In contemplating various new writing and drawing projects and ideas I sat down recently to try and identify bikepacking literature. By which I mean writing which is specifically based on, inspired by, written about or during or otherwise related to the cycling sub-discipline of bikepacking. There is a profusion of cycling blogging and a huge array of writing on the mechanics of bike-setup and equipment as well as an abundance of trip-reports and the like. But what struck me was that most of the writing that seems to be out there really just adopts the sorts of trip-report ‘we did this, then we went here’ style of plenty of previous outdoor writing. Naturally some accounts are better written than others, more entertaining, more philosophical but are they stylistically distinguishable? Do they get at the heart of bikepacking and how this weird corner of the bike-touring world is different?
Struggling to answer this question I decided to identify three pieces of writing that to me speak to some element at the core of what makes bikepacking different from other forms of adventure.
- ‘Travels with a Donkey in the Cevennes’ by Robert Louis Stevenson (1879) – Long before he turned his hand to what he would later call ‘potboilers’ like ‘Treasure Island’, Stevenson was a struggling young writer looking for material. Setting out on a ramble through southern France seemed to be the answer. This text is a cult-classic of the travel genre for good reason, Stevenson does a great job of articulating the credo repeated by generations of young folk setting out on adventures “I travel not to go anywhere, but to go. I travel for travel’s sake.” Aside from being ‘all about the journey’ Stevenson also gets himself a fancy sleeping system made up specially for the journey (an early example of the sort of gear-prototyping/DIY/custom ethic which infests bikepackers). The most familiar part of the book for bikepackers will of course be the love-hate relationship Stevenson forges with his companion – a singularly irascible and obdurate donkey named Modestine. I for one have never had a day on a bike where I didn’t stroke it lovingly one minute, only to curse its steel soul the next. When bikepacking, one’s movement through the landscape is always moderated by one key relationship, and whether your companion has four hooves or two wheels, the relationship is often…complicated.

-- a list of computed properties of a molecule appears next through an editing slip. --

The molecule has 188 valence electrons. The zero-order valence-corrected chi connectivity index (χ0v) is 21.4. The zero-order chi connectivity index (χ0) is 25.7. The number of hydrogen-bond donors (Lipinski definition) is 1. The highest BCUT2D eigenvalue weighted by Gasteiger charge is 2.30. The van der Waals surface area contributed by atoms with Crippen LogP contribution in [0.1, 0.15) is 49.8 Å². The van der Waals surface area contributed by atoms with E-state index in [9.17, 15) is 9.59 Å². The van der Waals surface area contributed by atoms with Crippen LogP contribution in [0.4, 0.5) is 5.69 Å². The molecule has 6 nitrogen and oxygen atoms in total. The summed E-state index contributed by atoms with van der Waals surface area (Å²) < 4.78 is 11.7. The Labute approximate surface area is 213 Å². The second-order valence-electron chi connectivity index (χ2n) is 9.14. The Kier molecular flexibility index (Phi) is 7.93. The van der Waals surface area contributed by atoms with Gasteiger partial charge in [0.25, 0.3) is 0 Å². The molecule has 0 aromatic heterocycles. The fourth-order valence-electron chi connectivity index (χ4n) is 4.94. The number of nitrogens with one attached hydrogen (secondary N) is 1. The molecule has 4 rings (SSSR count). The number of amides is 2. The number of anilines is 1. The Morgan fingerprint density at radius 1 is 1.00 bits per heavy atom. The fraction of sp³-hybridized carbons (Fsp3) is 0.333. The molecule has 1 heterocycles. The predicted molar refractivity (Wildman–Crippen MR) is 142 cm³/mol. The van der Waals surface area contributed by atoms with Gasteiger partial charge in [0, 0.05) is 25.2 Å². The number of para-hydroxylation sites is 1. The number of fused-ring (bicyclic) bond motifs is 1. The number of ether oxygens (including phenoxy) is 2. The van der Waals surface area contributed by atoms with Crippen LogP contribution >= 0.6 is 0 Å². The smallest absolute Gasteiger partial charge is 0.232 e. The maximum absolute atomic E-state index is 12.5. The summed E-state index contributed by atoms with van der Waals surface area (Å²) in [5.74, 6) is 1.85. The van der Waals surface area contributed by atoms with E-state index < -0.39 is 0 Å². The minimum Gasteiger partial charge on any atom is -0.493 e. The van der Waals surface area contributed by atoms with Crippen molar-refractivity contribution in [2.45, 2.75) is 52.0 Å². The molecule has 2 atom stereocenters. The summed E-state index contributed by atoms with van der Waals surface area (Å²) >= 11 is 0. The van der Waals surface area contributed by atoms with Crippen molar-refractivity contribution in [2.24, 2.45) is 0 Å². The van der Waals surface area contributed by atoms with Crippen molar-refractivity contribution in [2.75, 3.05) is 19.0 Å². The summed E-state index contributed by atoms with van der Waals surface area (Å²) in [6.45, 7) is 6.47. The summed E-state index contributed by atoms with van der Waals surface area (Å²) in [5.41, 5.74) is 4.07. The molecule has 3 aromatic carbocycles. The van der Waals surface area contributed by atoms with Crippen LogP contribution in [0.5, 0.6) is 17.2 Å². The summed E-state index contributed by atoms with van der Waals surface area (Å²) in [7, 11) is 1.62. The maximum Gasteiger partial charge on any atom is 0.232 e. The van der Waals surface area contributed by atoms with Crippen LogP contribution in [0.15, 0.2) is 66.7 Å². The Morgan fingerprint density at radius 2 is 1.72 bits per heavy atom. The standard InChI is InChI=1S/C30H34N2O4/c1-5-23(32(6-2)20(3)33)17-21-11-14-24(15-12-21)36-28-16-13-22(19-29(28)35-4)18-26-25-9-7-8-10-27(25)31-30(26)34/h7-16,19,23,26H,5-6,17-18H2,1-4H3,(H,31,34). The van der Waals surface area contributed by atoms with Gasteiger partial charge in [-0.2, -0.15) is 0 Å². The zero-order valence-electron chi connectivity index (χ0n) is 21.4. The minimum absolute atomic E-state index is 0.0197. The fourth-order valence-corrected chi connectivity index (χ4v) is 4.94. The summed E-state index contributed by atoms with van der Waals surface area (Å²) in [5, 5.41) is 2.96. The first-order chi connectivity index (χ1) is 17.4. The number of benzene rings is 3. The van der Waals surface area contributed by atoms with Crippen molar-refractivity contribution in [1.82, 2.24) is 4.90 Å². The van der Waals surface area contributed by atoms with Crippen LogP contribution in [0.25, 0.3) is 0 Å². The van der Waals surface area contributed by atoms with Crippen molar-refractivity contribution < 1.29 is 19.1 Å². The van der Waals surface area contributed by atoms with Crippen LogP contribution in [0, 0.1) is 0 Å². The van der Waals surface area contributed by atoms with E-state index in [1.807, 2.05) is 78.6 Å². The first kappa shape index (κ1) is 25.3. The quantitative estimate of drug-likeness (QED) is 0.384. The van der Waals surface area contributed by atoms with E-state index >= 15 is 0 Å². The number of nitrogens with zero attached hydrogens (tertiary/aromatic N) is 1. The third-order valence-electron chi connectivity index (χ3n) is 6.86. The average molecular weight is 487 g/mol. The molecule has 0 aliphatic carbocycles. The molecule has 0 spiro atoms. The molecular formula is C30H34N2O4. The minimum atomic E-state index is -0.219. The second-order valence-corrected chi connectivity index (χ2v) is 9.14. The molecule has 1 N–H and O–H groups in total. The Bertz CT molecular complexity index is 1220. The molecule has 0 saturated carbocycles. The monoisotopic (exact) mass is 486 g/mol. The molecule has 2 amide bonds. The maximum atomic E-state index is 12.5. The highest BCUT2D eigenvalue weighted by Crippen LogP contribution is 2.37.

- ‘Journey to the Centre of the Earth’ by Richard and Nicholas Crane (1987) – Skyler introduced me to this account of an amazing journey from Bangladesh to the centre of the world in a Chinese desert (as in the point on the earths surface farthest from a coast). The Crane’s embark on this epic astride custom built racing bikes and they make it work. If you ever feel like you’ve mastered ‘ultra-light’ then you need to read the Crane’s account of drilling, chopping, or leaving behind everything that they can. Their journey is an exercise in ruthless stripping away of intervening gear and junk (mental-clutter), and of whole-heartedly embracing the places they are cycling through. Choosing not to bring cooking gear they are the mercy of local cuisine and water which they seem able to withstand, with constitutions which put one in mind of Thesiger and Shipton and the hard folk of yesteryear. This is a good story about riding bicycles a long way despite significant challenges. A word of warning: it may make you rethink your bike, your gear, your food, and your attitude…
- ‘The Old Ways’ by Robert Macfarlane (2012) – Friends and family have frequently accused me of fetishizing the work of British writer Macfarlane but I find his work on pathways and the interwoven nature of human-landscape relations to be compelling and invariably beautifully written. I return to this book frequently because I find it to be one of the clearest expressions of how landscapes are more than simply geological entities cloaked in biota, but they are also shrouded in layers of human memory, stories and meanings that all of us absorb and contribute to. In ‘The Old Ways’ Macfarlane muses on the nature of paths and tracks which vein the soil, stone and water of the British Isles. Bikepacking is in many ways a sport founded on rethinking what constitutes a rideable path – it is an exercise in escaping the boundaries of roads and exploring trails, dirt, desire-lines and cattle-tracks. We are a cult of path/trail/way-obsessives.